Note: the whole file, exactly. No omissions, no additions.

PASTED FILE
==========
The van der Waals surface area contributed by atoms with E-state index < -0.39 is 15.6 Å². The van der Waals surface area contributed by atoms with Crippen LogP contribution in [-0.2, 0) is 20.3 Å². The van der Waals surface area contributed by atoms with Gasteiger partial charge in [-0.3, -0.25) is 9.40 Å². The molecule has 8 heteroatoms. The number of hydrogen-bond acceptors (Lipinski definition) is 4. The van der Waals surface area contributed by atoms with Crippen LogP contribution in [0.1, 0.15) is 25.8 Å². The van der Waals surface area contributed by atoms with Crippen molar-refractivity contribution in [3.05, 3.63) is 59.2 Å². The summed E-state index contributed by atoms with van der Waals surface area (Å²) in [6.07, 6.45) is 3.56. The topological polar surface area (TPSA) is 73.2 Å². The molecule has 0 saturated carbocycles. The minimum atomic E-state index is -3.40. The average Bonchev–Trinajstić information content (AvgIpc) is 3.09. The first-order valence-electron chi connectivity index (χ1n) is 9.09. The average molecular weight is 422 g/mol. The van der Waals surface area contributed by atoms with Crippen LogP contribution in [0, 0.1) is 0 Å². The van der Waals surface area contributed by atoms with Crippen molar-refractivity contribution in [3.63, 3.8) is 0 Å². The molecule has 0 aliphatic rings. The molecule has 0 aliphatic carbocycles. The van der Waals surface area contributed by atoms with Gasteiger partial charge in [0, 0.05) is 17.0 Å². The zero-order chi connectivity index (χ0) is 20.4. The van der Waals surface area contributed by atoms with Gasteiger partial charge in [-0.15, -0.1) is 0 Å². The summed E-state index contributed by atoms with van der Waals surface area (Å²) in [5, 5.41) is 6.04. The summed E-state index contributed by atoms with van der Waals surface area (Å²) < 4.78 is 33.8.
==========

The van der Waals surface area contributed by atoms with E-state index < -0.39 is 15.6 Å². The van der Waals surface area contributed by atoms with Crippen LogP contribution in [-0.2, 0) is 20.3 Å². The van der Waals surface area contributed by atoms with Gasteiger partial charge in [-0.3, -0.25) is 9.40 Å². The molecule has 8 heteroatoms. The number of hydrogen-bond acceptors (Lipinski definition) is 4. The van der Waals surface area contributed by atoms with Crippen LogP contribution in [0.1, 0.15) is 25.8 Å². The van der Waals surface area contributed by atoms with Crippen molar-refractivity contribution in [3.05, 3.63) is 59.2 Å². The summed E-state index contributed by atoms with van der Waals surface area (Å²) in [6.07, 6.45) is 3.56. The topological polar surface area (TPSA) is 73.2 Å². The molecule has 0 saturated carbocycles. The minimum atomic E-state index is -3.40. The average Bonchev–Trinajstić information content (AvgIpc) is 3.09. The first-order valence-electron chi connectivity index (χ1n) is 9.09. The average molecular weight is 422 g/mol. The van der Waals surface area contributed by atoms with Crippen LogP contribution in [0, 0.1) is 0 Å². The van der Waals surface area contributed by atoms with Crippen molar-refractivity contribution in [3.63, 3.8) is 0 Å². The molecule has 0 aliphatic rings. The molecule has 0 aliphatic carbocycles. The van der Waals surface area contributed by atoms with Gasteiger partial charge in [0, 0.05) is 17.0 Å². The zero-order chi connectivity index (χ0) is 20.4. The van der Waals surface area contributed by atoms with Gasteiger partial charge in [-0.15, -0.1) is 0 Å². The summed E-state index contributed by atoms with van der Waals surface area (Å²) in [5, 5.41) is 6.04. The summed E-state index contributed by atoms with van der Waals surface area (Å²) < 4.78 is 33.8.